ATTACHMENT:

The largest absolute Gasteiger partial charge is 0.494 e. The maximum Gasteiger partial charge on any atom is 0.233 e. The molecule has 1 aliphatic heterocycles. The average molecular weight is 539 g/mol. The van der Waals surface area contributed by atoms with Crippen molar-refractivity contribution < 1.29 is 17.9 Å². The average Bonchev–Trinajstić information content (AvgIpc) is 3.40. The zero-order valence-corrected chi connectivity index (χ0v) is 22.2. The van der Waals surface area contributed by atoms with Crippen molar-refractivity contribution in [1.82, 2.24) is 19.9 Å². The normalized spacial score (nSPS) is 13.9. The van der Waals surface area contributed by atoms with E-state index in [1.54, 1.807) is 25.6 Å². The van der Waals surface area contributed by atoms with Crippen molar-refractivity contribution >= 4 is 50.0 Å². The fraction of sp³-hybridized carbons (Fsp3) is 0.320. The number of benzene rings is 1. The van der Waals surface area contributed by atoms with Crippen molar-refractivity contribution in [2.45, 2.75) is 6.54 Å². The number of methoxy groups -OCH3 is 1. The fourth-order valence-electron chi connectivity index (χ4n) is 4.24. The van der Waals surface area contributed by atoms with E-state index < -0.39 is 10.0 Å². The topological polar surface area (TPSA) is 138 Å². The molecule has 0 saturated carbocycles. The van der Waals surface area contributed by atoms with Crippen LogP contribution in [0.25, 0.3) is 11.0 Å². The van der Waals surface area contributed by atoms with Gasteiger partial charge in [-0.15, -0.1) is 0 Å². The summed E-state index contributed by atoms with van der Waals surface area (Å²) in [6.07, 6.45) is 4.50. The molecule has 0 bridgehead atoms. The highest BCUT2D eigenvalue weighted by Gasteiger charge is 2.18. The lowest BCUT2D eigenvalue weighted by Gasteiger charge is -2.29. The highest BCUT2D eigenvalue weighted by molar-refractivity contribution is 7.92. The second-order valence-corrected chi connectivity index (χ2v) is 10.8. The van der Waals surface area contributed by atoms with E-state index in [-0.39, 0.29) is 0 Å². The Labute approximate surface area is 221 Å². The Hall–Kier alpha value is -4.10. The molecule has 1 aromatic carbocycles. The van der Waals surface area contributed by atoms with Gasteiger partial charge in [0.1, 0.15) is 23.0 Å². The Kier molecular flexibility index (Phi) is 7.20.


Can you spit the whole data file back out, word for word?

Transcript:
The largest absolute Gasteiger partial charge is 0.494 e. The maximum Gasteiger partial charge on any atom is 0.233 e. The molecule has 1 aliphatic heterocycles. The average molecular weight is 539 g/mol. The van der Waals surface area contributed by atoms with Crippen molar-refractivity contribution < 1.29 is 17.9 Å². The average Bonchev–Trinajstić information content (AvgIpc) is 3.40. The zero-order valence-corrected chi connectivity index (χ0v) is 22.2. The van der Waals surface area contributed by atoms with Crippen molar-refractivity contribution in [1.82, 2.24) is 19.9 Å². The normalized spacial score (nSPS) is 13.9. The van der Waals surface area contributed by atoms with E-state index in [1.54, 1.807) is 25.6 Å². The van der Waals surface area contributed by atoms with Crippen molar-refractivity contribution >= 4 is 50.0 Å². The fraction of sp³-hybridized carbons (Fsp3) is 0.320. The number of benzene rings is 1. The van der Waals surface area contributed by atoms with Crippen molar-refractivity contribution in [2.45, 2.75) is 6.54 Å². The number of methoxy groups -OCH3 is 1. The fourth-order valence-electron chi connectivity index (χ4n) is 4.24. The van der Waals surface area contributed by atoms with E-state index < -0.39 is 10.0 Å². The topological polar surface area (TPSA) is 138 Å². The molecule has 0 saturated carbocycles. The van der Waals surface area contributed by atoms with Crippen LogP contribution in [0.25, 0.3) is 11.0 Å². The van der Waals surface area contributed by atoms with Gasteiger partial charge in [-0.15, -0.1) is 0 Å². The summed E-state index contributed by atoms with van der Waals surface area (Å²) in [6.07, 6.45) is 4.50. The molecule has 0 bridgehead atoms. The highest BCUT2D eigenvalue weighted by Gasteiger charge is 2.18. The lowest BCUT2D eigenvalue weighted by Gasteiger charge is -2.29. The highest BCUT2D eigenvalue weighted by molar-refractivity contribution is 7.92. The second-order valence-corrected chi connectivity index (χ2v) is 10.8. The van der Waals surface area contributed by atoms with E-state index in [-0.39, 0.29) is 0 Å². The Labute approximate surface area is 221 Å². The Hall–Kier alpha value is -4.10. The molecule has 1 aromatic carbocycles. The van der Waals surface area contributed by atoms with Gasteiger partial charge in [0.1, 0.15) is 23.0 Å². The Kier molecular flexibility index (Phi) is 7.20.